In the summer we transitioned to land conservation. I served as an assistant crew leader on a chainsaw crew that thinned forests to protect against wildfire. As a tree hugger at heart, I initially struggled with the concept of cutting down thousands of trees, but quickly came to understand the importance of fire mitigation. I worked harder than I ever had before, setting the tempo for the crew. I led environmental education and teambuilding activities and encouraged seasonal Corpsmembers to go the extra mile and explore the true impact of their service. Brimming with newfound confidence, I felt good about what I was doing and who I was becoming.

 

I just finished my second 1,700 hour term of service with Mile High Youth Corps. As Conservation Alumni Mentor, I provided leadership, support and training for Corpsmembers in our Energy, Water and Land programs. My role was to connect with Corpsmembers on an individual level, ensure that they were engaging in meaningful service opportunities and educational experiences and provide on-going suggestions for improvements in our programming. At its simplest, I maintained and promoted a positive corps culture across the agency.

 

After completing 3,400 hours of service, I joined the Mile High Youth Corps’ staff as a Program Specialist for our Conservation Program in December. I lead the AmeriCorps Leadership and Conservation crew that I was a part of in 2011, giving me a chance to create an AmeriCorps experience for Corpsmembers that was as valuable as mine. In addition to supervision and program management, I am the primary technical resource for land conservation projects. I am thrilled to be able to continue promoting individual learning, leadership and personal growth among Corpsmembers.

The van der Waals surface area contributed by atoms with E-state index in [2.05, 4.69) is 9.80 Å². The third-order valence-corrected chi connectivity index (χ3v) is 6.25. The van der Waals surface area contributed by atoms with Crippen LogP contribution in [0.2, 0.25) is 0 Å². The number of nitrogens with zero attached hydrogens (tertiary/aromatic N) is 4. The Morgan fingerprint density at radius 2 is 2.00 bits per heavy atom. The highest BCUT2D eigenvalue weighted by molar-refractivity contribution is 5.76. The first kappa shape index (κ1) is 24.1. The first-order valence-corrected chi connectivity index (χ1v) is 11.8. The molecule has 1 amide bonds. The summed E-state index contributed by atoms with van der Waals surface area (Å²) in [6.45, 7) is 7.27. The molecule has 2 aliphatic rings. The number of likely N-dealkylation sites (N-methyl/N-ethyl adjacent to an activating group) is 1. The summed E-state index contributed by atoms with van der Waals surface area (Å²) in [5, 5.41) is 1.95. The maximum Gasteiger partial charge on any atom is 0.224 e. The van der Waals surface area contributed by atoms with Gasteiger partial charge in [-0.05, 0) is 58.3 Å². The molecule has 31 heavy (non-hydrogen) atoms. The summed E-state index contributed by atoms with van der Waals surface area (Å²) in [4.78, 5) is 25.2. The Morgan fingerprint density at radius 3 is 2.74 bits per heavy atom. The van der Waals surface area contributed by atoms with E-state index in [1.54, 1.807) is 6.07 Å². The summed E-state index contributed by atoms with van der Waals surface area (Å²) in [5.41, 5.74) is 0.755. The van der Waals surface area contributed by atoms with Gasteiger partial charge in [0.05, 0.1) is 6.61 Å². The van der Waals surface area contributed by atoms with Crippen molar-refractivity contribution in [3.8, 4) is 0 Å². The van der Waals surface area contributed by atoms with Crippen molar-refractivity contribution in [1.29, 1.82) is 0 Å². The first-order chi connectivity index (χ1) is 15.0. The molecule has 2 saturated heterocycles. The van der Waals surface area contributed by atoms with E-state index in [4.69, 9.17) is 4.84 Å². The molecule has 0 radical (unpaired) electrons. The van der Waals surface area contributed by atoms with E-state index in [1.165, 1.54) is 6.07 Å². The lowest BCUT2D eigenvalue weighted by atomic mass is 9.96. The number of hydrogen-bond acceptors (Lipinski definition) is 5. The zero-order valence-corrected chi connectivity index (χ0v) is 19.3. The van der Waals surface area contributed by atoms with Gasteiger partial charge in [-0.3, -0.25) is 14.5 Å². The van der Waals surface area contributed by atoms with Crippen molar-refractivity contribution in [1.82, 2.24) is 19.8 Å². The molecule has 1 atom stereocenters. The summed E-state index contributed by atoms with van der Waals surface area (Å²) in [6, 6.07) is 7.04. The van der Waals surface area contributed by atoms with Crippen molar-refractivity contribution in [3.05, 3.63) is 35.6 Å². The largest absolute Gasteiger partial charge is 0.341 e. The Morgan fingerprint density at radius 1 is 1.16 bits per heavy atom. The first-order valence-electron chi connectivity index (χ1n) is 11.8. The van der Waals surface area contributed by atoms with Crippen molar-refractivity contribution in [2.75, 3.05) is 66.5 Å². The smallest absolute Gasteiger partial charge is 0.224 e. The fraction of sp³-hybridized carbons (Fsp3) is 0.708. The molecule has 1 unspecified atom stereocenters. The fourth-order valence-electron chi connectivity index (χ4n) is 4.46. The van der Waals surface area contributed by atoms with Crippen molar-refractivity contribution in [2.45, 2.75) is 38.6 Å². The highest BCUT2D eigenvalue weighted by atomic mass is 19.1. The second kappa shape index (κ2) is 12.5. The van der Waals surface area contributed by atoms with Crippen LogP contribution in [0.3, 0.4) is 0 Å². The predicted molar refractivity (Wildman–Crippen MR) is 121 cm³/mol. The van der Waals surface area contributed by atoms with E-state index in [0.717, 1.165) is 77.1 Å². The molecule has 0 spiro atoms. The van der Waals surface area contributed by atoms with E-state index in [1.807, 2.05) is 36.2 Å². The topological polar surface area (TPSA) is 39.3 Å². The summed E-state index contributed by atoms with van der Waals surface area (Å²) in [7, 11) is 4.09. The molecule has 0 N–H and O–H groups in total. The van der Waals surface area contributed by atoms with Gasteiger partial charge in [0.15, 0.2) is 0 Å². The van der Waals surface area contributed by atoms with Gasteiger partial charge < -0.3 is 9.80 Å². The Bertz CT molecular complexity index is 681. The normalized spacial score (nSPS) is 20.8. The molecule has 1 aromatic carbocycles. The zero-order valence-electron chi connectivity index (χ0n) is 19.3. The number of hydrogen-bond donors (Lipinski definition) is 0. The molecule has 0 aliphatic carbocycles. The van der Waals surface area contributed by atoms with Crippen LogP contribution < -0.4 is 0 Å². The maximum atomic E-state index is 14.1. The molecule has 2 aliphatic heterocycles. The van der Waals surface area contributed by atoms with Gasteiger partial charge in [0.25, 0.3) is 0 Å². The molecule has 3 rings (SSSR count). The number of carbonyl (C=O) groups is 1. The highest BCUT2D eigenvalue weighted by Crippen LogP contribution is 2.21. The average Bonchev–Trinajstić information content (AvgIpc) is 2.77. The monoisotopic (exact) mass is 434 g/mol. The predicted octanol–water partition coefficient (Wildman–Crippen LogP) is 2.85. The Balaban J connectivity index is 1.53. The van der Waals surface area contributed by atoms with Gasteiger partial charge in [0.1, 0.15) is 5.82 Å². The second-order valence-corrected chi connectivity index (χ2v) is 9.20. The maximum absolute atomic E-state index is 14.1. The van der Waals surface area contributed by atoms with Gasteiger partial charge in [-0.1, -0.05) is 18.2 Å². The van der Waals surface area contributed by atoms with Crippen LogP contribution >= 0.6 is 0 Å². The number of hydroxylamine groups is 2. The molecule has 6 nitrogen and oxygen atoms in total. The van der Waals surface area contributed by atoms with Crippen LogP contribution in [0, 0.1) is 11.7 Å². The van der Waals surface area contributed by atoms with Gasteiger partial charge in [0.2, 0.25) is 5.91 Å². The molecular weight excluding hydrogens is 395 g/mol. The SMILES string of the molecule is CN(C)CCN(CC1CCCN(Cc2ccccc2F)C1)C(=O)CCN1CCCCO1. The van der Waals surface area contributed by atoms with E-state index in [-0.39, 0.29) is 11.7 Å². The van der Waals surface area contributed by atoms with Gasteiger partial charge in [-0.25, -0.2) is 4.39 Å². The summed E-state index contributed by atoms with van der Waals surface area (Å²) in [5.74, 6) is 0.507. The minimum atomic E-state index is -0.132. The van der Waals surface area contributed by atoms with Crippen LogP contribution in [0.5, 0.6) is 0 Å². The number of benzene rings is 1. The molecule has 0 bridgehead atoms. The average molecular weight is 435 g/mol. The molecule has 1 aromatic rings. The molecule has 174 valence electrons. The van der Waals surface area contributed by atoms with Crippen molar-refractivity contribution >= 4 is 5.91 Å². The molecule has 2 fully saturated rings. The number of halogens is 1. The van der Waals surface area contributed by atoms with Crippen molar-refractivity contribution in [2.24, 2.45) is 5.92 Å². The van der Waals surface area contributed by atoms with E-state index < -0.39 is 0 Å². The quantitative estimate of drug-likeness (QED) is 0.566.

While working full-time at Mile High Youth Corps, I plan to use my education awards to begin work on a Master of Public Administration degree at the University of Colorado Denver. Ultimately, I would like to work in a managerial role at a Denver area non-profit focused on community development.

 

At the end of my 2 years in AmeriCorps, the biggest change is who I see in the mirror. I am proud of who I am. I AM PROUD OF WHO I AM! My AmeriCorps experience kindled a passion for service inside me. I learned the value of community, hard work and integrity and now live in service to those values.

I would like to thank the Corps Network for this tremendous honor, but the honor is not solely mine. I’m blessed to be part of an incredible team at Mile High Youth Corps that has provided me with the tools to make a difference in my own life and the lives of others. I think John Irish, a recipient of the Corps Network’s Legacy Achievement, said it best:

“The work of national movements is often described as standing on the shoulders of those who have come before us. However, it seems more accurate to describe it as a relay race in which each wave of leaders exchanges the baton with those of the previous generation.”

Well, I have the baton in my hands, and I’m thrilled to push this movement forward.